I received this book for free from Publisher in exchange for an honest review. This does not affect my opinion of the book or the content of my review.Warrior by Ellen Oh
Series: The Dragon King Chronicles #2
Published by Harper Collins on December 31st 2013
Genres: Young Adult Fiction, General, Action & Adventure
Format: ARC, eARC
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Warrior by Ellen Oh, founder of #WeNeedDiverseBooks, will appeal to action-fantasy fans of Ranger's Apprentice, Eon, and Marie Lu's Legend series! With a strong heroine, romantic intrigue, and mythical creatures, such as a nine-tailed fox demon and a goblin army, Kira, the yellow-eyed demon slayer who protected her kingdom in Prophecy, is back—and her dramatic quest is far from over.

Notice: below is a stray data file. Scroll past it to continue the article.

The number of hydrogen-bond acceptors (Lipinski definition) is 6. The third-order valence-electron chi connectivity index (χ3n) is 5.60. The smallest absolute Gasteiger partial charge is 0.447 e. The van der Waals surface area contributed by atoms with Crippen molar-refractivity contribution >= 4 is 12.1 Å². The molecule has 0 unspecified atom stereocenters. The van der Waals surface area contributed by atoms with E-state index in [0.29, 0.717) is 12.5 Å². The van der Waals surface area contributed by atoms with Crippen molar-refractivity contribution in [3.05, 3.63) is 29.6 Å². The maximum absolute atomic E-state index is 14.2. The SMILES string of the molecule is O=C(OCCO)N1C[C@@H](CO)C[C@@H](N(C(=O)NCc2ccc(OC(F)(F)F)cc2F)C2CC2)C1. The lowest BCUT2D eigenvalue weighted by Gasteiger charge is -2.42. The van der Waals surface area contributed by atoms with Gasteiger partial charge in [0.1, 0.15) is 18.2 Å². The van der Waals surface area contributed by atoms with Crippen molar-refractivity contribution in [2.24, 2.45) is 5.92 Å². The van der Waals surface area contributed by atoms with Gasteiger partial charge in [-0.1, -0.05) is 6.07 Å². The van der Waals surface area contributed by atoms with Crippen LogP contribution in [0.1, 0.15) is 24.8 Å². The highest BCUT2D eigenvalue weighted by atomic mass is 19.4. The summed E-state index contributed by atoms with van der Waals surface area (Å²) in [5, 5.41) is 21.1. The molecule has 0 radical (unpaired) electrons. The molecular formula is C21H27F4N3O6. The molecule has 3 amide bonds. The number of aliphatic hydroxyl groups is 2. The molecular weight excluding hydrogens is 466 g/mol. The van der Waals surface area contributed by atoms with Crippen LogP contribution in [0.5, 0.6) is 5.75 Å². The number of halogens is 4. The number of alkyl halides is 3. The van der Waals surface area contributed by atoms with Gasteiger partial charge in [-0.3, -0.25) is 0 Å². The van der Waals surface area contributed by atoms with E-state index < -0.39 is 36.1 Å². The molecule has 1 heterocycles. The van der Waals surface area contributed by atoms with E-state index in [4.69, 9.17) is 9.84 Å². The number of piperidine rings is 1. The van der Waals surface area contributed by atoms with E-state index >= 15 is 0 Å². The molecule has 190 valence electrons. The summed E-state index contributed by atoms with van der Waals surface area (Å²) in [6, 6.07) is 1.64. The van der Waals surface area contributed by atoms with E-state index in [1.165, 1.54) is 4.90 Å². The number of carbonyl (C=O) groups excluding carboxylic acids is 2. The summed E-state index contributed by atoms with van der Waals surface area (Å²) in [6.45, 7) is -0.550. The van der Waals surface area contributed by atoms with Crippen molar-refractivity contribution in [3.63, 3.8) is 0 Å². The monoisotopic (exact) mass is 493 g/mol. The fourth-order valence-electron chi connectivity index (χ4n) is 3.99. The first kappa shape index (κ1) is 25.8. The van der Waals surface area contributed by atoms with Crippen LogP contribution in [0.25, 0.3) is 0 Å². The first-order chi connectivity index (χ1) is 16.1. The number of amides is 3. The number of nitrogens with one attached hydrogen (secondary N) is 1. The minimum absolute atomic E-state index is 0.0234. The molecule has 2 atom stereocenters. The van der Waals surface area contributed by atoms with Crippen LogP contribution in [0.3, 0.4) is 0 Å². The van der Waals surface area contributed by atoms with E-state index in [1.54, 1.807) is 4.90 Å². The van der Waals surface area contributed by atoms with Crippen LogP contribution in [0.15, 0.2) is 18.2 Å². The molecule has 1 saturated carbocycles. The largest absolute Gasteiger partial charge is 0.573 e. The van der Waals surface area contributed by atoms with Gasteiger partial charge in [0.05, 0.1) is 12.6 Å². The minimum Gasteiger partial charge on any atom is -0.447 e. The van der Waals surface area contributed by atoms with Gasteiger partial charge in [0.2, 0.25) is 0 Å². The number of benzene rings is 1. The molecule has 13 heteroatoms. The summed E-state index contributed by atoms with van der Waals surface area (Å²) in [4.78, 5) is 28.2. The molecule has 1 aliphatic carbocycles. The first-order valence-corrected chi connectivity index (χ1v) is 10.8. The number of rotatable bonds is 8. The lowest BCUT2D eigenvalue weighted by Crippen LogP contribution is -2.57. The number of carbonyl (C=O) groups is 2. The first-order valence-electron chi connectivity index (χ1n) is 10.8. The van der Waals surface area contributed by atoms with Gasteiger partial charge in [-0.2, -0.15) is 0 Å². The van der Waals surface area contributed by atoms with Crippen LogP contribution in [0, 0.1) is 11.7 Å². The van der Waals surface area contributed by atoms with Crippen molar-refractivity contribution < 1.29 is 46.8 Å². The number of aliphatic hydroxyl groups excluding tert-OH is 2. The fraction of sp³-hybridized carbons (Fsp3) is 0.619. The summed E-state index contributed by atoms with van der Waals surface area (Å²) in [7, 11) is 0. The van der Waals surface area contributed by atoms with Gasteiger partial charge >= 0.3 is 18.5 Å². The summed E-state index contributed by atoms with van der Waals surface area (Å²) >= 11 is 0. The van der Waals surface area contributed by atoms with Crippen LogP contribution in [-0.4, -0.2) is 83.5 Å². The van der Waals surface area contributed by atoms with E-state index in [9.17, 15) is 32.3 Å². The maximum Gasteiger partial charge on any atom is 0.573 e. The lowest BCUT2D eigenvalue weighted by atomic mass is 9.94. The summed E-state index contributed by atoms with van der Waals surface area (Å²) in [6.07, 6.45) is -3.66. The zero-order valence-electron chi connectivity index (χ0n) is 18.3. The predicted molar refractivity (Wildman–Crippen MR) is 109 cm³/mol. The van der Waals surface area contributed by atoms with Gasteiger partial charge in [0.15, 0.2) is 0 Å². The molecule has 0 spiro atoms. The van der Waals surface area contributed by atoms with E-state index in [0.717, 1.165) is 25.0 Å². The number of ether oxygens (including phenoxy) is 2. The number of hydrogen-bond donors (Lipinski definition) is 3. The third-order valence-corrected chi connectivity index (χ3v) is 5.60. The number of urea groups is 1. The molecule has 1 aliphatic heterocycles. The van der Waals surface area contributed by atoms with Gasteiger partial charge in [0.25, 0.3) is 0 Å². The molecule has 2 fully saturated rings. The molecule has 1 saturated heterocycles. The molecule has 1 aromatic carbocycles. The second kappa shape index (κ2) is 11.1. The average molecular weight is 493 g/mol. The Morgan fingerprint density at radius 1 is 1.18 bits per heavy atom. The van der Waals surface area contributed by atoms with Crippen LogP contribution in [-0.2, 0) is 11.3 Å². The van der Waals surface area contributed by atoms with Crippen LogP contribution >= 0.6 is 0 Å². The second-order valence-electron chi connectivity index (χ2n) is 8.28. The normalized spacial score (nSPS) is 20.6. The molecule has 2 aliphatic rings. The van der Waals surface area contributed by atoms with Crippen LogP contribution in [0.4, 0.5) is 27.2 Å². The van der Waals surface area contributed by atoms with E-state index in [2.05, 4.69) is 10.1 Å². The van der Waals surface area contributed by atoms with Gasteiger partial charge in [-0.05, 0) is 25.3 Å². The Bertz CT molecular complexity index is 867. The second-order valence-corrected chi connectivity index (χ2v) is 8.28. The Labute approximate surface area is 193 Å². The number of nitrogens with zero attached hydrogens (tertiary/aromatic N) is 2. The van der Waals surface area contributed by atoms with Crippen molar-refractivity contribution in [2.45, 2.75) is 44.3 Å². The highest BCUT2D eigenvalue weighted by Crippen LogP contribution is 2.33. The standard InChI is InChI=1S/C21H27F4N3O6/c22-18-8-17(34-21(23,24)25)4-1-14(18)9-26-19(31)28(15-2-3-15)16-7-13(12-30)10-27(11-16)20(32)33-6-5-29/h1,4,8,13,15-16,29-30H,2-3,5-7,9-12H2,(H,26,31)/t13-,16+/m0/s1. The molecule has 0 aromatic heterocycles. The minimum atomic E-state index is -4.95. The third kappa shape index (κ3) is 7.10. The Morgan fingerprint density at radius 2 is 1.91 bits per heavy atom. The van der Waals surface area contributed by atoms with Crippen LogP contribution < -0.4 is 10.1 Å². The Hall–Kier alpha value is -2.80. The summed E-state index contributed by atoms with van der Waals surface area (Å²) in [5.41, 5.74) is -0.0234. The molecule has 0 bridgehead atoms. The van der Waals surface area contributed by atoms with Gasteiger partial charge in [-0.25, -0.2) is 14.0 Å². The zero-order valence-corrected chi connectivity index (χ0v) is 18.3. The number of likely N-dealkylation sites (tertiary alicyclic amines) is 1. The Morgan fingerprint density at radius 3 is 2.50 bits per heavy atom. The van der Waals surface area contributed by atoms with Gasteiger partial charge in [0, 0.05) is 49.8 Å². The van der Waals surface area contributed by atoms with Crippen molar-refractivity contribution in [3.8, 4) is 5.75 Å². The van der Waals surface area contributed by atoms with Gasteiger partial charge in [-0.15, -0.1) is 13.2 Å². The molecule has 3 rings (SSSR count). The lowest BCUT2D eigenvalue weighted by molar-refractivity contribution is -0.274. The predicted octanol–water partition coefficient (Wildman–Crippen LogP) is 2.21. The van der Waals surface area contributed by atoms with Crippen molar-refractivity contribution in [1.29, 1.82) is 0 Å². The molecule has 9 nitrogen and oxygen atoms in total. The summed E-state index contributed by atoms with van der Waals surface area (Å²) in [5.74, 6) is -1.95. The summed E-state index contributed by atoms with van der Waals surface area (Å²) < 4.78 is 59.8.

Kira has valiantly protected her kingdom—and the crown prince—and is certain she will find the second treasure needed to fulfill the Dragon King's prophecy. After finishing Ellen's first novel, Prophecy, School Library Journal said they were "ready for a sequel." Well . . . here it is! Filled with ancient lore and fast-paced excitement, this page-turning series is one riveting adventure!
I am absolutely not reading enough diverse and ownvoices books. So, Warrior by Ellen Oh serves two purposes for me. For one, it allows me to read a diverse book which seems pretty interesting. Second, Warrior has been on my shelf since I got the ARC in 2013 and so, I get to continue on in the series AND clear a book from my shelf. Ultimately, I enjoyed Warrior and have pulled King to read once I get through my library books and the other books on my Fall TBR.